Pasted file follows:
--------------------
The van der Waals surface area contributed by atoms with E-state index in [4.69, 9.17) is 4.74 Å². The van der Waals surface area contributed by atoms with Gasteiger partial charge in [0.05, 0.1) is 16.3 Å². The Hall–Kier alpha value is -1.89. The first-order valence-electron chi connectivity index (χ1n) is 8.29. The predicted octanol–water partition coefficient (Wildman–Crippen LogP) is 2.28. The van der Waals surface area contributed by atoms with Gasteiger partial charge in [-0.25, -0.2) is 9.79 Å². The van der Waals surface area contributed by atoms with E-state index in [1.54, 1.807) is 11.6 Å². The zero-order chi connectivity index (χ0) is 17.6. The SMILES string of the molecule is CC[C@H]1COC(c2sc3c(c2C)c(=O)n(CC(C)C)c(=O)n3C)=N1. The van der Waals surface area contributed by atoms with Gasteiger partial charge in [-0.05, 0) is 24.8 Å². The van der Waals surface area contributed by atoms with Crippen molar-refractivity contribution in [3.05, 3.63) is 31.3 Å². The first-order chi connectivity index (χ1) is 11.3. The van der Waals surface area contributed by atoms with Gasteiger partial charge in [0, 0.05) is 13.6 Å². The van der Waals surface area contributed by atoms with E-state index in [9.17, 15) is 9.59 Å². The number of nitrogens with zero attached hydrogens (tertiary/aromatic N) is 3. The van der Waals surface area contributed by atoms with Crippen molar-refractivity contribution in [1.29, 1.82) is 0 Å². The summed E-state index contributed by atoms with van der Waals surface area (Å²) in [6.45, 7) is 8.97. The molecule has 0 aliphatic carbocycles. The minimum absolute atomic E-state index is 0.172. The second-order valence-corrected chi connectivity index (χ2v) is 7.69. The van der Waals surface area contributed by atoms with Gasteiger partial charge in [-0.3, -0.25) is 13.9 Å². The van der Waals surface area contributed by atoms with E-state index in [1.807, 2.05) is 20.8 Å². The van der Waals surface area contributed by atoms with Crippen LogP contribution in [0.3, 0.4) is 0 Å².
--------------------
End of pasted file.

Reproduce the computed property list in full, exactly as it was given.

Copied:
The van der Waals surface area contributed by atoms with E-state index in [4.69, 9.17) is 4.74 Å². The van der Waals surface area contributed by atoms with Gasteiger partial charge in [0.05, 0.1) is 16.3 Å². The Hall–Kier alpha value is -1.89. The first-order valence-electron chi connectivity index (χ1n) is 8.29. The predicted octanol–water partition coefficient (Wildman–Crippen LogP) is 2.28. The van der Waals surface area contributed by atoms with Gasteiger partial charge in [-0.25, -0.2) is 9.79 Å². The van der Waals surface area contributed by atoms with E-state index in [1.54, 1.807) is 11.6 Å². The zero-order chi connectivity index (χ0) is 17.6. The SMILES string of the molecule is CC[C@H]1COC(c2sc3c(c2C)c(=O)n(CC(C)C)c(=O)n3C)=N1. The van der Waals surface area contributed by atoms with Gasteiger partial charge in [-0.05, 0) is 24.8 Å². The van der Waals surface area contributed by atoms with Crippen molar-refractivity contribution in [3.05, 3.63) is 31.3 Å². The first-order chi connectivity index (χ1) is 11.3. The van der Waals surface area contributed by atoms with Gasteiger partial charge in [0, 0.05) is 13.6 Å². The van der Waals surface area contributed by atoms with E-state index in [9.17, 15) is 9.59 Å². The number of nitrogens with zero attached hydrogens (tertiary/aromatic N) is 3. The van der Waals surface area contributed by atoms with Crippen molar-refractivity contribution in [1.29, 1.82) is 0 Å². The summed E-state index contributed by atoms with van der Waals surface area (Å²) in [6.45, 7) is 8.97. The molecule has 0 aliphatic carbocycles. The minimum absolute atomic E-state index is 0.172. The second-order valence-corrected chi connectivity index (χ2v) is 7.69. The van der Waals surface area contributed by atoms with Gasteiger partial charge in [-0.3, -0.25) is 13.9 Å². The van der Waals surface area contributed by atoms with E-state index in [1.807, 2.05) is 20.8 Å². The van der Waals surface area contributed by atoms with Crippen LogP contribution in [0.3, 0.4) is 0 Å².